# Cannot understand 'functions as arguments' recursion

I'm taking a functional programming languages course and I'm having difficulty understanding recursion within the context of 'functions as arguments'

``````fun n_times(f , n , x) =
if n=0
then x
else f (n_times(f , n - 1 , x))

fun double x = x+x;

val x1 = n_times(double , 4 , 7);

the value of x1 = 112
``````

This doubles 'x' 'n' times so 7 doubled 4 times = 112

I can understand simpler recursion patterns such as adding numbers in a list, or 'power of' functions but I fail to understand how this function 'n_times' evaluates by calling itself ? Can provide an explanation of how this function works ?

I've tagged with scala as I'm taking this course to improve my understanding of scala (along with functional programming) and I think this is a common pattern so may be able to provide advice ?

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I guess it seems too obvious to me. Try the rewriting approach (maybe with `n` of 3 instead of 4) in which you rewrite the top level call and each recursive call with the result of substituting the actual parameter values into the references to the formal parameters in the body of the function. –  Randall Schulz Jan 31 '13 at 22:51

## 4 Answers

Function `n_times` has a base case when `n = 0` and an inductive case otherwise. You recurse on the inductive case until terminating on the base case.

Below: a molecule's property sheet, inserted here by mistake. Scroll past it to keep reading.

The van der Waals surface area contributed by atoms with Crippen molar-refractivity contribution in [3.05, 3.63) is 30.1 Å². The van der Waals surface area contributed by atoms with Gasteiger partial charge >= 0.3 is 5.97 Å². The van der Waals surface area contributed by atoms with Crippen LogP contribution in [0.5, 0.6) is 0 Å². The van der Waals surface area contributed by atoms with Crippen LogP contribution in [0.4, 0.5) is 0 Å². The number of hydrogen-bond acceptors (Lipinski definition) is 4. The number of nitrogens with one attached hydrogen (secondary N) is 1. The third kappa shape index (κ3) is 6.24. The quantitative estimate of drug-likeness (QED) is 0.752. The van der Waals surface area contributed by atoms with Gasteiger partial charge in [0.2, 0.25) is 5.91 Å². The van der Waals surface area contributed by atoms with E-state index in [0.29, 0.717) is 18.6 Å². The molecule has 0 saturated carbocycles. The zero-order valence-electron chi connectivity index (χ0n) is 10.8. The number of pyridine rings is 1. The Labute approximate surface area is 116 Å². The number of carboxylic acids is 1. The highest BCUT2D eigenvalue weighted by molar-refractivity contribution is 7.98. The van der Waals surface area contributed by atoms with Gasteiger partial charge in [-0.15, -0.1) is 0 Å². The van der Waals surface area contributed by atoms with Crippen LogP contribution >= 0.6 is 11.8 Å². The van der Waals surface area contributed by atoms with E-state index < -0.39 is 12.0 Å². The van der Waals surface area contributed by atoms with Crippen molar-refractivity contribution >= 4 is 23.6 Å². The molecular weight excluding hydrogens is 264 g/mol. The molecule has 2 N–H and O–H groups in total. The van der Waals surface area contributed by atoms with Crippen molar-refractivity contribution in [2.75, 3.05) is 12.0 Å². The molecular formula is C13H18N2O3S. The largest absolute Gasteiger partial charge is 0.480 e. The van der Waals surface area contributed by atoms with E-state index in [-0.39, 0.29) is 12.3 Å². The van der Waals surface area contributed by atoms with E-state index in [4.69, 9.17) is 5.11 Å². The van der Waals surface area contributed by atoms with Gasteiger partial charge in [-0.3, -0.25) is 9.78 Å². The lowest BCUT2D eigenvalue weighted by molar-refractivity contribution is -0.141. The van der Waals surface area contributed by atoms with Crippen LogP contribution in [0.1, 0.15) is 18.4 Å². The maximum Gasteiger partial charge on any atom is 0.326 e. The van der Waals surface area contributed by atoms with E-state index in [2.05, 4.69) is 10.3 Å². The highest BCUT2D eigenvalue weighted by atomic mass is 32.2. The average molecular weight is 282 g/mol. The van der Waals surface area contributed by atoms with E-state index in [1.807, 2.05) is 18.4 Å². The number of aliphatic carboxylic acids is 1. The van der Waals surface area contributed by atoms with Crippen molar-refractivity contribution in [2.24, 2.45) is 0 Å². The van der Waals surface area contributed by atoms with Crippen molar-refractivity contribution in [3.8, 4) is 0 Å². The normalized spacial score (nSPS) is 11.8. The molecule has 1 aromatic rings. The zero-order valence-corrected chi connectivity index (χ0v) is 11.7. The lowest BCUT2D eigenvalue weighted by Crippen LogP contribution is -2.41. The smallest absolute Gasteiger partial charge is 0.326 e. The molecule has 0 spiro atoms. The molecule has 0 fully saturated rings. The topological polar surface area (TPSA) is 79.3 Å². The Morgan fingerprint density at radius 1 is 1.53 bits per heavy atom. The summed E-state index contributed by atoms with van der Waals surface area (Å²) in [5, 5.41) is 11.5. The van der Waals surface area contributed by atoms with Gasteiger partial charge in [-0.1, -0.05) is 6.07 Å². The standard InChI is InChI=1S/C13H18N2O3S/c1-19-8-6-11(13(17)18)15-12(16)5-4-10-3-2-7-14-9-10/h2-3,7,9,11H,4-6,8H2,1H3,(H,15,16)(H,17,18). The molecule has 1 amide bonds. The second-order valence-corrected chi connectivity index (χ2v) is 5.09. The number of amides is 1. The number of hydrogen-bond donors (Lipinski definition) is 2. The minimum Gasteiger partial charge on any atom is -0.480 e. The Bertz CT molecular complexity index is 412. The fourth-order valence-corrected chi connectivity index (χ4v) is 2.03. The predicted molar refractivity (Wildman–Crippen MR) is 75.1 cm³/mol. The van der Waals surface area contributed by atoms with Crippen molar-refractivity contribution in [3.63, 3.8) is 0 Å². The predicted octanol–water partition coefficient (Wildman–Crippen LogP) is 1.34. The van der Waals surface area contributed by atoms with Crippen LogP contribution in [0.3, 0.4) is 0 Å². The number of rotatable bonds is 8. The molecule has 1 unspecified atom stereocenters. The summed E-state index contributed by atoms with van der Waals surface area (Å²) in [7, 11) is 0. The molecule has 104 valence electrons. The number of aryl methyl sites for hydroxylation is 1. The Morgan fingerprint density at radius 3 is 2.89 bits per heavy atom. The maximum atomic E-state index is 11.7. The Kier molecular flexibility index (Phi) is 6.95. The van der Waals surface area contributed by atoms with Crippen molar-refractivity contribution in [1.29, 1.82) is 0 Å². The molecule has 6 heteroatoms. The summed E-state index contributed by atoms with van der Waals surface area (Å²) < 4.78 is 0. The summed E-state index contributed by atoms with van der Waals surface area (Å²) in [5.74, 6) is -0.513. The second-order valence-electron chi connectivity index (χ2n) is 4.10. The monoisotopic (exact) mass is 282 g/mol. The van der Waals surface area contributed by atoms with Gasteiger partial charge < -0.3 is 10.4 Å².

Here is an illustrative trace:

``````   n_times(double, 4, 7)
~> double (n_times(double, 3, 7)) (* n = 4 > 0, inductive case *)
~> double (double (n_times(double, 2, 7))) (* n = 3 > 0, inductive case *)
~> double (double (double (n_times(double, 1, 7)))) (* n = 2 > 0, inductive case *)
~> double (double (double (double (n_times(double, 0, 7))))) (* n = 1 > 0, inductive case *)
~> double (double (double (double 7))) (* n = 0, base case *)
~> double (double (double 14))
~> double (double 28)
~> double 56
~> 112
``````
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If `n` is 0, `x` is returned.

Otherwise, `f (n_times(f , n - 1 , x))` is returned.

What does `n_times` do? It takes the result of calling `f` with `x`, `n` times, or equivalently: calls `f` with the result of `n_times(f, n - 1, x)` (calling `f` `n-1` times on `x`).

Note by calling `f` i mean for example:

calling `f` 3 times: `f(f(f(x)))`

calling `f` 2 times: `f(f(x))`

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Just expand by hand. I'm going to call `n_times` `nx` to save space.

The core operation is

``````nx(f, n, x) -> f( nx(f, n-1, x))
``````

terminating with

``````nx(f, 0, x) -> x
``````

So, of course,

``````nx(f, 1, x) -> f( nx(f, 0, x) ) -> f( x )
nx(f, 2, x) -> f( nx(f, 1, x) ) -> f( f( x ) )
...
nx(f, n, x) -> f( nx(f,n-1,x) ) -> f( f( ... f( x ) ... ) )
``````
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This was my suggestion. I was just too slothful to do it for the OP. –  Randall Schulz Feb 1 '13 at 0:30

It is the same recursion thinking what you know already, just mixed with another concept: higher order functions.

n_times gets a function (f) as a parameter, so n_times is a higher order function, which in turn is capable to apply this f function in his body. In effect that is his job, apply f n times to x.

So how you apply f n times to x? Well, if you applied n-1 times

``````n_times(f , n - 1 , x)
``````

, then you apply once more.

``````f (n_times(f , n - 1 , x))
``````

You have to stop the recursion, as usual, that is the n=0 case with x.

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